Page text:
HR Tips: Mental Health and Self-Care in December
It’s called “the most wonderful time of the year”... but in truth, it’s not wonderful for everyone. Many people find winter, in particular, a tough time. With shorter days, less sunlight, and colder weather, some people can feel depressed. At such times, self-care becomes even more essential.
This year especially, things may seem even more difficult. The COVID-19 pandemic has seen many parts of the country under tough restrictions, limiting our social connections and creating feelings of uncertainty and anxiety. We’re well into December, and we still don’t know exactly what the festive period will look like, which is challenging for many people.
It’s important to remember that although we’re living through unusual and difficult times, they won’t last forever. And, if you’re feeling stressed, worried, or in a difficult emotional state, that’s entirely understandable given the circumstances. Recognizing these feelings and taking positive steps can help.
Mindfulness is the state of being fully aware of yourself and your surroundings, without judging either. Although that seems like a fairly simple concept, with the world as busy and constantly connected as it is, taking a step back can be difficult.
Mindfulness can help to decrease stress, improve your wellbeing, boost your creativity and memory, and help with your mental health.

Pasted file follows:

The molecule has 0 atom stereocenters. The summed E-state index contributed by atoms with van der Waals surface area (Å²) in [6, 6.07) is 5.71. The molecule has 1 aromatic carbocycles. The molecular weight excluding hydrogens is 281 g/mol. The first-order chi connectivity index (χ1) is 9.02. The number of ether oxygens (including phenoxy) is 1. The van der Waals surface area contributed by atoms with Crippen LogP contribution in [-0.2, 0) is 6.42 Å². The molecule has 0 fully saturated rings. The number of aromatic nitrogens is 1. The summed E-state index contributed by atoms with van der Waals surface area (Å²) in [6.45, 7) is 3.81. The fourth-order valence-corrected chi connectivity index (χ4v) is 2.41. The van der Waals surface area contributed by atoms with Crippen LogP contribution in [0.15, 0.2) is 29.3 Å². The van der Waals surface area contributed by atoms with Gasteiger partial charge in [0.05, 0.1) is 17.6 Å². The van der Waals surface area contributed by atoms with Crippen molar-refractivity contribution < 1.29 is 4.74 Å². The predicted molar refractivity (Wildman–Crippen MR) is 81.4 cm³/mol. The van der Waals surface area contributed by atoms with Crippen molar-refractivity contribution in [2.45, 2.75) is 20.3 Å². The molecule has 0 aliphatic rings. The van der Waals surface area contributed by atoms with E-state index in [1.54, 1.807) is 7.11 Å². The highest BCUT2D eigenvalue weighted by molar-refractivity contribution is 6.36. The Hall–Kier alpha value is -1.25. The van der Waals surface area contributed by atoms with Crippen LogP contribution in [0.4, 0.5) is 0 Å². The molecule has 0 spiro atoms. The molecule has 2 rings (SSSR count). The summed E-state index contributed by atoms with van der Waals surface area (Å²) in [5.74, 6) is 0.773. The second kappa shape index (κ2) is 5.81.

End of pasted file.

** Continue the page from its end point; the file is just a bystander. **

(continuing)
When the weather is a bit colder, we might be tempted to stay indoors more than usual. If you’re able to get out for a walk during the day, it can help. Fresh air and sunlight can help reduce stress, make you feel more relaxed, and improve your physical health.
In the colder months of the year, it’s easy to fall into relying solely on comfort foods to get nourish us. Throw in things like Christmas dinners, leftovers, and holiday treats like boxes of chocolate and fancy decorated cookies, and it’s easy to write off December entirely. It’s important to keep in mind that a healthy and balanced diet is an essential part of self-care all year round.
There are many benefits that come with exercise - it reduces the occurrence of conditions like heart disease, diabetes, and cancer, as well as lowering your risk of early death. Exercise is also excellent for your mental health, helping to reduce stress, anxiety, and depression.
Gratitude is another seemingly straightforward concept. Most of us are grateful for one thing or another in our lives. However, this apparently simple emotion can be a powerful self-care tool. There is a growing body of evidence to show that expressing gratitude can help with your physical and mental health.
Limit your screen time
It’s easy to get caught up in the continuous news cycle at the moment. Developing stories, whether about the coronavirus pandemic or otherwise, can keep you glued to your TV or devices. Although it’s good to keep informed about the latest developments, you should try to limit your screen time in this respect. Continuously refreshing the page or obsessively checking for new updates can leave you feeling drained and anxious. Reducing your screen time in general also brings several benefits. It can help to reduce eye strain, prevent headaches, improve your sleep, and boost your focus.
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